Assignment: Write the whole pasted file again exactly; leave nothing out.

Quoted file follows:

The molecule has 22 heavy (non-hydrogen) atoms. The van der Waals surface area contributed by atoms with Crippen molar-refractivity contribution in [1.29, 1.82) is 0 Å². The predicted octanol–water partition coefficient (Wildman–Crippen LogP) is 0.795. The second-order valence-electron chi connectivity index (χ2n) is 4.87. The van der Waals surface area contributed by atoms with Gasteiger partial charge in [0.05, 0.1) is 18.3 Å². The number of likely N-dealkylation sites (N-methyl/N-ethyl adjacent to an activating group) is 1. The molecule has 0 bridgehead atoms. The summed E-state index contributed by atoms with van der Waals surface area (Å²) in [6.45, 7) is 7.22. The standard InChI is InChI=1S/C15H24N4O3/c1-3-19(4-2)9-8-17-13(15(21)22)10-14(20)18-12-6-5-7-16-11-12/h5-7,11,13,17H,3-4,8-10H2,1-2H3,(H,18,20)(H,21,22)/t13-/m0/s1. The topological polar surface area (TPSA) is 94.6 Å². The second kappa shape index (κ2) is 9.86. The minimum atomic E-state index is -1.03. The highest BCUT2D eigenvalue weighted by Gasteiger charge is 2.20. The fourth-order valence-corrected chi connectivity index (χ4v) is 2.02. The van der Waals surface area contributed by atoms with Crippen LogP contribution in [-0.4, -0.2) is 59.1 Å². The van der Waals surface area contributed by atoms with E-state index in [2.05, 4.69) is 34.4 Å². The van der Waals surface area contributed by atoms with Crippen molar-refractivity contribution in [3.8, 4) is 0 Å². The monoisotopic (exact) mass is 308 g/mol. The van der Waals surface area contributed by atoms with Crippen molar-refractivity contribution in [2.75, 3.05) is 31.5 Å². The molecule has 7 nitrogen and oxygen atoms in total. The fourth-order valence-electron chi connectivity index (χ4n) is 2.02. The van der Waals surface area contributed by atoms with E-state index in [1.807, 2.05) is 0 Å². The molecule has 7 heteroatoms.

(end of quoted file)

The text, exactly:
The molecule has 22 heavy (non-hydrogen) atoms. The van der Waals surface area contributed by atoms with Crippen molar-refractivity contribution in [1.29, 1.82) is 0 Å². The predicted octanol–water partition coefficient (Wildman–Crippen LogP) is 0.795. The second-order valence-electron chi connectivity index (χ2n) is 4.87. The van der Waals surface area contributed by atoms with Gasteiger partial charge in [0.05, 0.1) is 18.3 Å². The number of likely N-dealkylation sites (N-methyl/N-ethyl adjacent to an activating group) is 1. The molecule has 0 bridgehead atoms. The summed E-state index contributed by atoms with van der Waals surface area (Å²) in [6.45, 7) is 7.22. The standard InChI is InChI=1S/C15H24N4O3/c1-3-19(4-2)9-8-17-13(15(21)22)10-14(20)18-12-6-5-7-16-11-12/h5-7,11,13,17H,3-4,8-10H2,1-2H3,(H,18,20)(H,21,22)/t13-/m0/s1. The topological polar surface area (TPSA) is 94.6 Å². The second kappa shape index (κ2) is 9.86. The minimum atomic E-state index is -1.03. The highest BCUT2D eigenvalue weighted by Gasteiger charge is 2.20. The fourth-order valence-corrected chi connectivity index (χ4v) is 2.02. The van der Waals surface area contributed by atoms with Crippen LogP contribution in [-0.4, -0.2) is 59.1 Å². The van der Waals surface area contributed by atoms with E-state index in [2.05, 4.69) is 34.4 Å². The van der Waals surface area contributed by atoms with Crippen molar-refractivity contribution in [3.8, 4) is 0 Å². The monoisotopic (exact) mass is 308 g/mol. The van der Waals surface area contributed by atoms with Crippen molar-refractivity contribution in [2.75, 3.05) is 31.5 Å². The molecule has 7 nitrogen and oxygen atoms in total. The fourth-order valence-electron chi connectivity index (χ4n) is 2.02. The van der Waals surface area contributed by atoms with E-state index in [1.807, 2.05) is 0 Å². The molecule has 7 heteroatoms.